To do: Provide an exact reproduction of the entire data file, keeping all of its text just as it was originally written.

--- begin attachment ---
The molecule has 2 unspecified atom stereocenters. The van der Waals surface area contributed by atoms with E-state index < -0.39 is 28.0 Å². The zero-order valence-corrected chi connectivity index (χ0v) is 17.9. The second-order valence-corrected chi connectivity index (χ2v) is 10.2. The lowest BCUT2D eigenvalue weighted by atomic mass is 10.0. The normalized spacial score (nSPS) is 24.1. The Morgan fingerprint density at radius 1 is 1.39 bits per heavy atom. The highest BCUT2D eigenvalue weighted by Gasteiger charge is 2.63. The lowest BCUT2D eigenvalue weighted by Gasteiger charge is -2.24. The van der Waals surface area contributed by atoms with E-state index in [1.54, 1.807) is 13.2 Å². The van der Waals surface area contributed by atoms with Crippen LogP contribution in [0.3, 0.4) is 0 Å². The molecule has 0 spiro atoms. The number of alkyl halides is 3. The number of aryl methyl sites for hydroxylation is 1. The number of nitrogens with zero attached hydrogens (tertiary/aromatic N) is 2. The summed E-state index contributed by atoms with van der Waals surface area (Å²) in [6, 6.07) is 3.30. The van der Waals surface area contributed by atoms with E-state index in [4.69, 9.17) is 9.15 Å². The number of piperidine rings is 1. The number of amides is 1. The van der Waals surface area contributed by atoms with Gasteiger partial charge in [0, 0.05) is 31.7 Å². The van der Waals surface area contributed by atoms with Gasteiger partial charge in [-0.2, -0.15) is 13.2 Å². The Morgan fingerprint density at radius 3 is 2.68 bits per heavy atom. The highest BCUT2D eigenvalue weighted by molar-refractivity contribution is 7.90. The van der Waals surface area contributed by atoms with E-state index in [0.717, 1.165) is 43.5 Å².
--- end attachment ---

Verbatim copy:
The molecule has 2 unspecified atom stereocenters. The van der Waals surface area contributed by atoms with E-state index < -0.39 is 28.0 Å². The zero-order valence-corrected chi connectivity index (χ0v) is 17.9. The second-order valence-corrected chi connectivity index (χ2v) is 10.2. The lowest BCUT2D eigenvalue weighted by atomic mass is 10.0. The normalized spacial score (nSPS) is 24.1. The Morgan fingerprint density at radius 1 is 1.39 bits per heavy atom. The highest BCUT2D eigenvalue weighted by Gasteiger charge is 2.63. The lowest BCUT2D eigenvalue weighted by Gasteiger charge is -2.24. The van der Waals surface area contributed by atoms with E-state index in [1.54, 1.807) is 13.2 Å². The van der Waals surface area contributed by atoms with Crippen LogP contribution in [0.3, 0.4) is 0 Å². The molecule has 0 spiro atoms. The number of alkyl halides is 3. The number of aryl methyl sites for hydroxylation is 1. The number of nitrogens with zero attached hydrogens (tertiary/aromatic N) is 2. The summed E-state index contributed by atoms with van der Waals surface area (Å²) in [6, 6.07) is 3.30. The van der Waals surface area contributed by atoms with E-state index in [4.69, 9.17) is 9.15 Å². The number of piperidine rings is 1. The number of amides is 1. The van der Waals surface area contributed by atoms with Gasteiger partial charge in [0, 0.05) is 31.7 Å². The van der Waals surface area contributed by atoms with Gasteiger partial charge in [-0.2, -0.15) is 13.2 Å². The Morgan fingerprint density at radius 3 is 2.68 bits per heavy atom. The highest BCUT2D eigenvalue weighted by molar-refractivity contribution is 7.90. The van der Waals surface area contributed by atoms with E-state index in [0.717, 1.165) is 43.5 Å².